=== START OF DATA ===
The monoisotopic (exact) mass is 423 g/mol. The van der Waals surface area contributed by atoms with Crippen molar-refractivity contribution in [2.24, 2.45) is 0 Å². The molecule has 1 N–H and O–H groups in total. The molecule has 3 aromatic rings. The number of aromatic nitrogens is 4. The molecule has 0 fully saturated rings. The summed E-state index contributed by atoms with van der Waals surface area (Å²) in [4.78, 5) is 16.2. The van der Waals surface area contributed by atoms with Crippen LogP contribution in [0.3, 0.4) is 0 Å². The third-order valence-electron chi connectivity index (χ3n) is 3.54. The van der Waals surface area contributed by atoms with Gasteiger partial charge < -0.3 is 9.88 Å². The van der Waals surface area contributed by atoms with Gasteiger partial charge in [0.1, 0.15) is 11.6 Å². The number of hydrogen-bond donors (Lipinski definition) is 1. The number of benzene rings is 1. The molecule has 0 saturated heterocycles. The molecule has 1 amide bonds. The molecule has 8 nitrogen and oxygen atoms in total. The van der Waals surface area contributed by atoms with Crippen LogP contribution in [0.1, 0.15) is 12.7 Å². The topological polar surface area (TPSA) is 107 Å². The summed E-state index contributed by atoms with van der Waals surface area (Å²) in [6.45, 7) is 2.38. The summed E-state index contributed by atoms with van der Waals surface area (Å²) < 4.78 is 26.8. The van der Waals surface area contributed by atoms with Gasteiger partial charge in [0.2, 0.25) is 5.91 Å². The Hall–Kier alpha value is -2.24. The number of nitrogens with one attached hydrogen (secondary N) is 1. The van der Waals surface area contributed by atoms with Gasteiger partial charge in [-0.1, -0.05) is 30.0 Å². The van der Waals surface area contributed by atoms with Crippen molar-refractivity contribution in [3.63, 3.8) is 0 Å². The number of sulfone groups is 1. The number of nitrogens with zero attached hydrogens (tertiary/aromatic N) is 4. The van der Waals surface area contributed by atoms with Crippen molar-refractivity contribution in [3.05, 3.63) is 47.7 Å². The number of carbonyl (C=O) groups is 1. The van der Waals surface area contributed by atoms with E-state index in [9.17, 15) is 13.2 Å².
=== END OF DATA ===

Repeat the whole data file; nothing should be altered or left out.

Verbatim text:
The monoisotopic (exact) mass is 423 g/mol. The van der Waals surface area contributed by atoms with Crippen molar-refractivity contribution in [2.24, 2.45) is 0 Å². The molecule has 1 N–H and O–H groups in total. The molecule has 3 aromatic rings. The number of aromatic nitrogens is 4. The molecule has 0 fully saturated rings. The summed E-state index contributed by atoms with van der Waals surface area (Å²) in [4.78, 5) is 16.2. The van der Waals surface area contributed by atoms with Crippen LogP contribution in [0.3, 0.4) is 0 Å². The third-order valence-electron chi connectivity index (χ3n) is 3.54. The van der Waals surface area contributed by atoms with Gasteiger partial charge < -0.3 is 9.88 Å². The van der Waals surface area contributed by atoms with Gasteiger partial charge in [0.1, 0.15) is 11.6 Å². The number of hydrogen-bond donors (Lipinski definition) is 1. The number of benzene rings is 1. The molecule has 0 saturated heterocycles. The molecule has 1 amide bonds. The molecule has 8 nitrogen and oxygen atoms in total. The van der Waals surface area contributed by atoms with Crippen LogP contribution in [0.1, 0.15) is 12.7 Å². The topological polar surface area (TPSA) is 107 Å². The summed E-state index contributed by atoms with van der Waals surface area (Å²) in [6.45, 7) is 2.38. The summed E-state index contributed by atoms with van der Waals surface area (Å²) < 4.78 is 26.8. The van der Waals surface area contributed by atoms with Gasteiger partial charge in [0.2, 0.25) is 5.91 Å². The Hall–Kier alpha value is -2.24. The number of nitrogens with one attached hydrogen (secondary N) is 1. The van der Waals surface area contributed by atoms with Gasteiger partial charge in [-0.1, -0.05) is 30.0 Å². The van der Waals surface area contributed by atoms with Crippen molar-refractivity contribution in [3.63, 3.8) is 0 Å². The number of sulfone groups is 1. The number of nitrogens with zero attached hydrogens (tertiary/aromatic N) is 4. The van der Waals surface area contributed by atoms with Crippen molar-refractivity contribution in [3.05, 3.63) is 47.7 Å². The number of carbonyl (C=O) groups is 1. The van der Waals surface area contributed by atoms with E-state index in [9.17, 15) is 13.2 Å².